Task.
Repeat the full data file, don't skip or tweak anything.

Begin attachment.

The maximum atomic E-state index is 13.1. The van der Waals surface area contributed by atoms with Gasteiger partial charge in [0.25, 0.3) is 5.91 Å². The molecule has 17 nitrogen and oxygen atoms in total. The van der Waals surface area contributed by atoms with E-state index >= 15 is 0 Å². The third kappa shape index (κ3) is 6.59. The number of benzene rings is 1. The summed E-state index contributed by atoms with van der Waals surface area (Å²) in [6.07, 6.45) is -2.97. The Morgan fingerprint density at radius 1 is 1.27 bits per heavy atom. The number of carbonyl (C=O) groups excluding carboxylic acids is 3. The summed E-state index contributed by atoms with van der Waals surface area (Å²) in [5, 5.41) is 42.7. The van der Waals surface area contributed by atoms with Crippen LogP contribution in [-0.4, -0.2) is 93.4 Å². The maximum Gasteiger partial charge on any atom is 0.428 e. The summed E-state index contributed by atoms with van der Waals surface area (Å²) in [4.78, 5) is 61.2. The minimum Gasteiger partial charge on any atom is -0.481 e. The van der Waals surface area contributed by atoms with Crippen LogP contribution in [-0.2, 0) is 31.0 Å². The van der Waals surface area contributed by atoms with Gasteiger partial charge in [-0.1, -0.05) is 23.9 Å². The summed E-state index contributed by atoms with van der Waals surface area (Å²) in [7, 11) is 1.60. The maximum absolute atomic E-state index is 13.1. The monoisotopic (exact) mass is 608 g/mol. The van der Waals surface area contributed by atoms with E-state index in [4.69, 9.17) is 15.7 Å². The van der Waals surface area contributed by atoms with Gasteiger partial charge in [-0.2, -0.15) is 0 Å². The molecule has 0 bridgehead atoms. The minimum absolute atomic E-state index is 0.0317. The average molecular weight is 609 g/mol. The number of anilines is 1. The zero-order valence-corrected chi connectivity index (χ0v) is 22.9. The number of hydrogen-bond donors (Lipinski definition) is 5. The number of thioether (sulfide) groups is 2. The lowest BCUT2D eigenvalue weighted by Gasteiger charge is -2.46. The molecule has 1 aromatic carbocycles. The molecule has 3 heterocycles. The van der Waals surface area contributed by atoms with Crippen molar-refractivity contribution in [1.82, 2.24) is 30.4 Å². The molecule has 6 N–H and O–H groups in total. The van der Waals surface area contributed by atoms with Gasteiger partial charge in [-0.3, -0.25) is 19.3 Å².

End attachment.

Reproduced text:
The maximum atomic E-state index is 13.1. The van der Waals surface area contributed by atoms with Gasteiger partial charge in [0.25, 0.3) is 5.91 Å². The molecule has 17 nitrogen and oxygen atoms in total. The van der Waals surface area contributed by atoms with E-state index >= 15 is 0 Å². The third kappa shape index (κ3) is 6.59. The number of benzene rings is 1. The summed E-state index contributed by atoms with van der Waals surface area (Å²) in [6.07, 6.45) is -2.97. The Morgan fingerprint density at radius 1 is 1.27 bits per heavy atom. The number of carbonyl (C=O) groups excluding carboxylic acids is 3. The summed E-state index contributed by atoms with van der Waals surface area (Å²) in [5, 5.41) is 42.7. The van der Waals surface area contributed by atoms with Crippen LogP contribution in [-0.4, -0.2) is 93.4 Å². The maximum Gasteiger partial charge on any atom is 0.428 e. The summed E-state index contributed by atoms with van der Waals surface area (Å²) in [4.78, 5) is 61.2. The minimum Gasteiger partial charge on any atom is -0.481 e. The van der Waals surface area contributed by atoms with Crippen LogP contribution in [-0.2, 0) is 31.0 Å². The van der Waals surface area contributed by atoms with Gasteiger partial charge in [-0.1, -0.05) is 23.9 Å². The summed E-state index contributed by atoms with van der Waals surface area (Å²) in [7, 11) is 1.60. The maximum absolute atomic E-state index is 13.1. The monoisotopic (exact) mass is 608 g/mol. The van der Waals surface area contributed by atoms with E-state index in [4.69, 9.17) is 15.7 Å². The van der Waals surface area contributed by atoms with Gasteiger partial charge in [-0.2, -0.15) is 0 Å². The molecule has 0 bridgehead atoms. The minimum absolute atomic E-state index is 0.0317. The average molecular weight is 609 g/mol. The number of anilines is 1. The zero-order valence-corrected chi connectivity index (χ0v) is 22.9. The number of hydrogen-bond donors (Lipinski definition) is 5. The number of thioether (sulfide) groups is 2. The lowest BCUT2D eigenvalue weighted by Gasteiger charge is -2.46. The molecule has 1 aromatic carbocycles. The molecule has 3 heterocycles. The van der Waals surface area contributed by atoms with Crippen molar-refractivity contribution in [1.82, 2.24) is 30.4 Å². The molecule has 6 N–H and O–H groups in total. The van der Waals surface area contributed by atoms with Gasteiger partial charge in [-0.3, -0.25) is 19.3 Å².